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Contents of this page:
- General information about the palmtop HP 200LX
- Information about memory configurations of upgraded and stock 100LX/200LX machines (with pictures)
- Factory-default RAM configurations
General information about the palmtop HP 200LX:
The 100LX has been introduced in May 1993 with 1MB RAM, the 2MB version followed in February 1994.
The 100LX and 200LX machines have an Intel 80186 CPU, running at a speed of almost 7.91 MHz (upgradeable to 15,8 MHz), 640 kB System RAM, the remaining space on the internal RAM chips is used as a RAM disk. For all the possible memory configurations, see below.
The 100LX/200LX has a CGA compatible graphics adapter with 640 * 200 pixels, the screen has 4 different gray shades in CGA mode. Text mode is the standard 80*25 characters mode at either black and white or color, colors are mapped to the 4 gray shades, the way of mapping is adjustable.
They have a PCMCIA 2.0 type II slot, which can take memory or I/O cards, such as modern flash or compact flash cards up to several hundered Megabytes, modems or network cards. However, the maximum current draw allowed for a PCMCIA card is limited to 150mA at 5V, so many network cards and modems don´t work. The IBM Microdrive and comparable products (including the Iomega Clik) are also too power-hungry.
For communications, the palmtop has a wired serial port and an Infrared port. The wired port is a full-featured RS232-C port. The infrared port is not an IrDA port, but it is the good old HP-SIR. However, there are ways to make the IR port IrDA-compliant for several purposes. Read this page.
The palmtop runs on two AA cells, and you gan get up to about 35 hours of usage from two fresh Alkalines or Lithium AAs. If you prefer to use NiCads or NiMHs, the palmtop supports charging the cells when connected to an AC adapter. A backup battery (Lithium, CR2032) takes care of your data in case the main batteries fail.
Following software comes with 200LX in its ROM: MS-DOS 5.0, the usual PIM applications (but really good ones!), a file manager, Lotus 1-2-3 portable, Pocket Quicken, a scientific calculator, a simple word processor, a very powerful database application, a note taker, a few games, Laplink Remote Access, a terminal emulation....
The 100LX has basically the same software equipment, but older versions, and some programs are missing, e.g. Pocket Quicken.
And due to the MS-DOS compatibility, the 100LX/200LX is expandable by many, many MS-DOS programs. The biggest HP palmtop software archive is the S.U.P.E.R. archive on www.hp200lx.net.
Information and pictures of memory configurations of upgraded and stock 200LX machines
The HP 100LX and 200LX can have different memory configurations. The table below gives an overview of (almost) all possible configurations. Factory default means, that the machines are sold by HP with that configuration, upgraded means, that the machines can be upgraded by third parties to that configuration (Times2Tech or Rundel Datentechnik for example), no means that such a configuration is not possible and theoretically possible means, that no third party sells such an upgrade, but that it would be technically possible to create such a configuration.
Note that the total amount of memory is always shared between storage memory and system RAM. System RAM can be up to about 640 kB, which would for example result in 1.4 MB C: drive space on a 2 MB machine.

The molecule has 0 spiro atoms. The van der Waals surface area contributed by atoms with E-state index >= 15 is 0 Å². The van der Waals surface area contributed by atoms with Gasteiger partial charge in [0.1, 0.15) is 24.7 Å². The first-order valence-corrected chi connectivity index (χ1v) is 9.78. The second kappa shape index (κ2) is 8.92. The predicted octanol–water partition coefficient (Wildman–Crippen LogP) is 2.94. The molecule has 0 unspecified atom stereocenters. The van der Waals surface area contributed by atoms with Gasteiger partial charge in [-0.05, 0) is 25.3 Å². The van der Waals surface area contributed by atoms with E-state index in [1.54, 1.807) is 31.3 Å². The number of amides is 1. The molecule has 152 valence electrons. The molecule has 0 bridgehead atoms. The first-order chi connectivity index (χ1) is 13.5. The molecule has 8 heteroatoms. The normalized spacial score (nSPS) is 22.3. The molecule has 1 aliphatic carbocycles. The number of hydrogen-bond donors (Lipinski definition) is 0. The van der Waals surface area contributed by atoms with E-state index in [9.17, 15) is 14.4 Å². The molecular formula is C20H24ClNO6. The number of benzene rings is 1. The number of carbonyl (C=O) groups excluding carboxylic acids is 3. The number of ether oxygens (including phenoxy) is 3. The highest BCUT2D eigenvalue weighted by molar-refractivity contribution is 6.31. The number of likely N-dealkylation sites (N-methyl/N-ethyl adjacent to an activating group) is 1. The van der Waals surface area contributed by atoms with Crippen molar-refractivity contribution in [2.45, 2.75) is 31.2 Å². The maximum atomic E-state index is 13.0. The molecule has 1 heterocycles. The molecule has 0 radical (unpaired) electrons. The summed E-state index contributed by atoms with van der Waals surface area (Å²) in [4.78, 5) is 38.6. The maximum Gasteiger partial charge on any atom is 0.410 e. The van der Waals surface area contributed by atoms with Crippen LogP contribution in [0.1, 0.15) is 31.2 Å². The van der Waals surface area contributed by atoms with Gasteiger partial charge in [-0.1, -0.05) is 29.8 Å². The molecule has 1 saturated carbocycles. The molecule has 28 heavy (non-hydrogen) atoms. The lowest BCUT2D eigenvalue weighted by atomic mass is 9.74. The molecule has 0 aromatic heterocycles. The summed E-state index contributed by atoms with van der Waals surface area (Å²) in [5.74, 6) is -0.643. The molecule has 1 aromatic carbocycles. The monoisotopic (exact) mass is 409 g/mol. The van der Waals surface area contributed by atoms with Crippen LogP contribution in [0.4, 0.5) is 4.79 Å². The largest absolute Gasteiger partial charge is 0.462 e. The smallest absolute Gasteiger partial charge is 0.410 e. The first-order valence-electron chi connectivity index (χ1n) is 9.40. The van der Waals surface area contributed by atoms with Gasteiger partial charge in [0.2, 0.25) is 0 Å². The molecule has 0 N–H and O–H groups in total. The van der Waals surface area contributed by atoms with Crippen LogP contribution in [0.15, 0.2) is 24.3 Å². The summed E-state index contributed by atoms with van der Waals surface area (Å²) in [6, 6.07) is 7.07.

The upgrades from 32 MB up to 96 MB even create one or two more logical DOS drives on your palmtop, because in order to handle them, additional address lines must be used which are not used for RAM drives by default. The necessary lines from the CPU to the memory board are established by thin wires (see below) and a driver is loaded, which enables these address lines and lets you use the additional RAM as addidtional DOS drives. So, on most upgraded palmtops, the 32 / 64 MB drive has the drive letter F: (which can be swapped with C: by an additional little program). The 96 MB upgrade can result in either one or two additional drive(s), depending on the motherboard layout. In case of two additional drives, these are splitted into one 32 MB and one 64 MB drive.
|Total memory||Motherboard mem||Doughterboard mem||Daughterboard socket installed||100LX||200LX||comments|
|1 MB||1 MB||-||never (?)||factory default||factory default||-|
|2 MB||1 MB||1 MB||yes||factory default
|this configuration (1MB+1MB) usually only serial numbers below SG60...|
|2 MB||2 MB||-||usually not||no||factory default||this configuration (2MB on mainboard) usually only serial numbers above SG60...|
|3 MB||1 MB||2 MB||yes||theoretically possible||upgraded||-|
|3 MB||2 MB||1 MB||yes||no||upgraded||-|
|4 MB||2 MB||2 MB||yes||no||factory default (only later models)
|5 MB||1 MB||4 MB||yes||theoretically possible||upgraded|
|6 MB||2 MB||4 MB||yes||no||upgraded|
|8 MB||removed||8 MB||yes||theoretically possible||upgraded||-|
|32 + 1 MB||1 MB||32 MB||yes||theoretically possible||upgraded||-|
|32 + 2 MB||2 MB||32 MB||yes||no||upgraded||-|
|64MB + 512kB||1 MB||64 MB||yes||theoretically possible||upgraded||One of the 2 512 kB chips on the motherboard has to be removed to get access to its address line.|
|64 + 2 MB||2 MB||64 MB||yes||no||upgraded||-|
|64 + 32||1 MB||96 MB||yes||theoretically possible||theoretically possible||The 2 512kB chips have to be removed from the motherboard to get access to the address lines.|
|96 + 2 MB||2 MB||96 MB||yes||no||upgraded||-|
Factory-default RAM configurations
This is a 200LX motherboard with 1 MB RAM on-board and the socket for a memory daughter board:
This is a 200LX motherboard with 2 MB RAM on-board and the socket for a memory daughter board:
This is a 1 MB daughterboard from a 2MB 200LX (which has 1 MB on-board memory):
This is a 2MB daughterboard from a 4MB 200LX (which has 2MB on-board memory):